Word of Encouragement – 9/20/17

Allow me to follow up on the item I discussed in Sunday’s message about the “clear and present danger” of a church losing the flicker of her candlestick. To many readers, the language may seem a bit abstract — some even think it’s allegorical. But the seven churches in Asia Minor were actual churches. And the spiritual disaster at least five of them were experiencing were also very true to life, and any church in the world today can suffer the loss of their candlestick.

Although I have a nasty taste in my mouth today of much of the church growth movement, I want to share with you what seems to be a valid point concerning the life cycle of a church. She begins with a pioneering spirit, resulting in growth: Then she lapses into a plateau, followed by decline, and ultimately demise, unless the trend is reversed.

I shared with you a modern day candlestick removal in a church — it was Old Central Baptist in downtown Lubbock. In the late 1940s through the early 1960s, she was aglow with evangelistic fervor — there was excitement in the Lord. The church produced more pastors, pastor’s wives, missionaries, missionaries’ wives, denominational workers and vocational Christian workers than any church of which I have ever been familiar.

But long about the early 1970s, she experienced a plateau, followed by a gradual decline in attendance, conversions, and spiritual vibrancy. In the early 1970s, Central planted Southwest Baptist Mission in an area of town that was exploding with growth and development. Dr. E. Harold Henderson investigated moving the 900-seat, solid masonry building that was 48 feet tall at its peak, and had a concrete floored balcony. Dr. Henderson discovered a mover could encompass the entire structure with giant chains, have it flown with helicopters, from downtown to the southwest part of Lubbock, probably no more than 4 miles (as the crow flies) set it up with great precision on the property of the satellite church, without breaking one brick, for only $300,000.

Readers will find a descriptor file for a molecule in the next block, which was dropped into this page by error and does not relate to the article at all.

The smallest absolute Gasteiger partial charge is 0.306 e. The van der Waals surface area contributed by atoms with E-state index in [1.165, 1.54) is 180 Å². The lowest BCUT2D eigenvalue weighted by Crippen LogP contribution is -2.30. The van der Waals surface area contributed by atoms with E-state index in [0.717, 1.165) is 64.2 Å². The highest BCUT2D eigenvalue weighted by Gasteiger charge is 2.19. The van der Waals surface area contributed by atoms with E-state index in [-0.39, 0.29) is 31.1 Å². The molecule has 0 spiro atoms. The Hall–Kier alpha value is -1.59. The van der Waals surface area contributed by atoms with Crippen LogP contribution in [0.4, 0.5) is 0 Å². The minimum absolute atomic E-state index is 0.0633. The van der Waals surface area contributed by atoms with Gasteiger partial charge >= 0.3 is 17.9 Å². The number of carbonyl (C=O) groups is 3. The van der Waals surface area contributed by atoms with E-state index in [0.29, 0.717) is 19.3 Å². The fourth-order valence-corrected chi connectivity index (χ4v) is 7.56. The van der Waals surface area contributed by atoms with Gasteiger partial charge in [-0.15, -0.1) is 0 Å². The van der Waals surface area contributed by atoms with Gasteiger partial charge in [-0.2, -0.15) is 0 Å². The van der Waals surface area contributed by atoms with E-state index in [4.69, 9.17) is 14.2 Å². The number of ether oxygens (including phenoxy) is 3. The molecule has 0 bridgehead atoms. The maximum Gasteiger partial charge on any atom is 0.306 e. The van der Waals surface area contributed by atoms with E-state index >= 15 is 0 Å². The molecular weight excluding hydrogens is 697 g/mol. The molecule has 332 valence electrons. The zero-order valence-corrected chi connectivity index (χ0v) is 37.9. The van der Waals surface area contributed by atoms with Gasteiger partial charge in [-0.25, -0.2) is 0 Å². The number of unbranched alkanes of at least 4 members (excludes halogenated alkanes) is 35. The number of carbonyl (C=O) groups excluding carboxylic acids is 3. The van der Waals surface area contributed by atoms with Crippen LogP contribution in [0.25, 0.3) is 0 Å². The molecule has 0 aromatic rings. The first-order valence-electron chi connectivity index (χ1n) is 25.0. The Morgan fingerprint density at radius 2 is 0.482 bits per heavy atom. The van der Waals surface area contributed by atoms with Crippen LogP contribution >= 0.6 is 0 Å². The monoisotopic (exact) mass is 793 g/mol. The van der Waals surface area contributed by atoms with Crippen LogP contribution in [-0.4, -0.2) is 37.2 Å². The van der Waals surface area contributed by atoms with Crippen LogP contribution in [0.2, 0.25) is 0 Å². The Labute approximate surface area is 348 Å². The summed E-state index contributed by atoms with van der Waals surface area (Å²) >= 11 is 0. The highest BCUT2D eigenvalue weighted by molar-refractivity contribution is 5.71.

But the men of the church said “no” to the vision. Today the original downtown location where Old Central was is now an auto dealership. The old building was razed — and the church is no more.

Only God in Heaven knows what old Central may have become in a new, thriving location. But when a church lapses into indifference, efforts to be much ado about church maintenance, and rejecting God’s vision for the church, you may be sure that church has signed their death warrant.

Oh God, may it never be said of First Baptist Church of Palmer!

“Remember therefore from whence thou art fallen, and repent, and do the first works; or else I will come unto thee quickly, and will remove thy candlestick out of his place, except thou repent.” Revelation 2:5.



Sunday, Sept. 24 — a special service at 6 p.m. in our church. Carolyn and Ruth Ballard will favor us with piano/organ duets. We will have other music as well, and an opportunity for God’s people to share how gracious He has been to them.

Thursday and Friday, Sept. 28-29 — we will meet at the altar in prayer for revival.

Sunday, through Wednesday, Oct. 1-4 We will have revival services with Bro. Grady Cashion, pastor of FBC Blooming Grove, preaching, and Bro. Steve Colburn, minister of music at FBC BG singing for us. Please set aside any other activities you possibly can, and be with us for these services. Pray to the Lord for revival.